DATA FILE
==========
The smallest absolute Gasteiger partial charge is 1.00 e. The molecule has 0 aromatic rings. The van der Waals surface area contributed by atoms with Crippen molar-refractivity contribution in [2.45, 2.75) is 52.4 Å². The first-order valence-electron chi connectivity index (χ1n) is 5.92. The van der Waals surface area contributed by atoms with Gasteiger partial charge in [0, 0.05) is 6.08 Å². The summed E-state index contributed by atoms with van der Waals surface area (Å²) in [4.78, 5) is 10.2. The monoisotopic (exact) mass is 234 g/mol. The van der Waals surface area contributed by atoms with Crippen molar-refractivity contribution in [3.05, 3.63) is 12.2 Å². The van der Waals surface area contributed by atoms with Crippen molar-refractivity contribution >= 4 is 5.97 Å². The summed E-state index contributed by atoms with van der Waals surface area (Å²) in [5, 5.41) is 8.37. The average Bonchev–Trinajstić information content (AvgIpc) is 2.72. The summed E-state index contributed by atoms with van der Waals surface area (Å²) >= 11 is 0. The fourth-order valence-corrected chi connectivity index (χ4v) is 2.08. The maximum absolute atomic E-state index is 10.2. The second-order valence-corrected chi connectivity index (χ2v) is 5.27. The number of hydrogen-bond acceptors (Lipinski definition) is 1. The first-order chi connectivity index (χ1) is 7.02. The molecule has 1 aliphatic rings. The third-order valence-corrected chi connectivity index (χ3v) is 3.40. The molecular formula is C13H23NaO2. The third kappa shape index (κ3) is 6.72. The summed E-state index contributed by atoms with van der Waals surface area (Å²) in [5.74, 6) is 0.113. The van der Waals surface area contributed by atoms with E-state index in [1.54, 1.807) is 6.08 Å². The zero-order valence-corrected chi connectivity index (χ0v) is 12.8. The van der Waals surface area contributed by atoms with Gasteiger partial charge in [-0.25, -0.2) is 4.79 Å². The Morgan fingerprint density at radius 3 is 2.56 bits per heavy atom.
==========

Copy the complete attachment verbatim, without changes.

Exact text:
The smallest absolute Gasteiger partial charge is 1.00 e. The molecule has 0 aromatic rings. The van der Waals surface area contributed by atoms with Crippen molar-refractivity contribution in [2.45, 2.75) is 52.4 Å². The first-order valence-electron chi connectivity index (χ1n) is 5.92. The van der Waals surface area contributed by atoms with Gasteiger partial charge in [0, 0.05) is 6.08 Å². The summed E-state index contributed by atoms with van der Waals surface area (Å²) in [4.78, 5) is 10.2. The monoisotopic (exact) mass is 234 g/mol. The van der Waals surface area contributed by atoms with Crippen molar-refractivity contribution in [3.05, 3.63) is 12.2 Å². The van der Waals surface area contributed by atoms with Crippen molar-refractivity contribution >= 4 is 5.97 Å². The summed E-state index contributed by atoms with van der Waals surface area (Å²) in [5, 5.41) is 8.37. The average Bonchev–Trinajstić information content (AvgIpc) is 2.72. The summed E-state index contributed by atoms with van der Waals surface area (Å²) >= 11 is 0. The fourth-order valence-corrected chi connectivity index (χ4v) is 2.08. The maximum absolute atomic E-state index is 10.2. The second-order valence-corrected chi connectivity index (χ2v) is 5.27. The number of hydrogen-bond acceptors (Lipinski definition) is 1. The first-order chi connectivity index (χ1) is 7.02. The molecule has 1 aliphatic rings. The third-order valence-corrected chi connectivity index (χ3v) is 3.40. The molecular formula is C13H23NaO2. The third kappa shape index (κ3) is 6.72. The summed E-state index contributed by atoms with van der Waals surface area (Å²) in [5.74, 6) is 0.113. The van der Waals surface area contributed by atoms with E-state index in [1.54, 1.807) is 6.08 Å². The zero-order valence-corrected chi connectivity index (χ0v) is 12.8. The van der Waals surface area contributed by atoms with Gasteiger partial charge in [-0.25, -0.2) is 4.79 Å². The Morgan fingerprint density at radius 3 is 2.56 bits per heavy atom.